By Jessica Stewart on September 24, 2021
Venetian artist Livio de Marchi has spent his life combining his woodworking skills with his imagination to create incredible sculptures. With Noah’s Violin, he is marking life post-lockdown by creating a giant violin to float through the city’s canals. Symbolizing the rebirth of art, music, and culture in a new era, the violin set sail along the Grand Canal with musicians aboard who performed Vivaldi.
The violin is nearly 40 feet long and 13 feet wide and is inspired by one of de Marchi’s paintings. The artist worked with other local artisans, artists, and technicians to bring his vision to life. In the end, the group created a magnificent floating instrument that was able to support the weight of the performers who played music during a city-wide sailing parade.
After an initial test run in July, the official launch of Noah’s Violin was a success. In bringing together a wide variety of creatives, the violin was able to unite the city in a time of crisis, and the floating concert was the grand finale that de Marchi envisioned.
“Noah’s Violin, even before being launched, had accomplished its goal, which was to set in motion a system that saw the union of art, craftsmanship, technique, and, finally, city institutions,” wrote de Marchi’s gallery. This is not the first time that one of de Marchi’s sculptures has taken to the waters of Venice. Since the late 1980s, he has created several floating sculptures, including some modeled after classic cars that have “driven” on water.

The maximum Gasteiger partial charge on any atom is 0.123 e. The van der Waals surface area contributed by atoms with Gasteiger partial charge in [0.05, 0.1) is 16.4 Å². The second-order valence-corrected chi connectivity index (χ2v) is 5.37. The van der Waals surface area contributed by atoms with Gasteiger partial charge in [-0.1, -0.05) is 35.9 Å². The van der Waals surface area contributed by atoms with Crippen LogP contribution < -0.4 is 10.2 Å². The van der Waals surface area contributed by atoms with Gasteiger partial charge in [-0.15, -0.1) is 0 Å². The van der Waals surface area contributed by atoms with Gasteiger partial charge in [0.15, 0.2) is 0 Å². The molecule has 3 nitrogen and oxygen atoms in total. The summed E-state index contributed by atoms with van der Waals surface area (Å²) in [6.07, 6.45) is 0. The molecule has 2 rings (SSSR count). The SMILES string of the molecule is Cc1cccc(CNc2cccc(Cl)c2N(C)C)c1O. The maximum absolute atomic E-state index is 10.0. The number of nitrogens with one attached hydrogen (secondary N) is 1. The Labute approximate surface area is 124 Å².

It’s de Marchi’s hope that Noah’s Violin, which was built in pieces for easy transport and assembly, will be able to float along the waterways of different cities around the world. “It’s called Noah’s Violin,” the sculptor told a local newspaper, “because culture, art, and music can save the world by bringing a little piece of love everywhere.”
Venetian artist Livio de Marchi created a giant floating sculpture called Noah’s Violin.
The piece was inspired by one of de Marchi’s paintings and is meant to symbolize a rebirth.
After an initial test in July, the violin set sail along the Grand Canal.
During the parade, a host of musicians aboard the violin played Vivaldi as a message of hope, after a long year of lockdowns.
Jessica Stewart is a Contributing Writer and Digital Media Specialist for My Modern Met, as well as a curator and art historian. Since 2020, she is also one of the co-hosts of the My Modern Met Top Artist Podcast. She earned her MA in Renaissance Studies from University College London and now lives in Rome, Italy. She cultivated expertise in street art which led to the purchase of her photographic archive by the Treccani Italian Encyclopedia in 2014. When she’s not spending time with her three dogs, she also manages the studio of a successful street artist. In 2013, she authored the book ‘Street Art Stories Roma‘ and most recently contributed to ‘Crossroads: A Glimpse Into the Life of Alice Pasquini‘. You can follow her adventures online at @romephotoblog.Read all posts from Jessica Stewart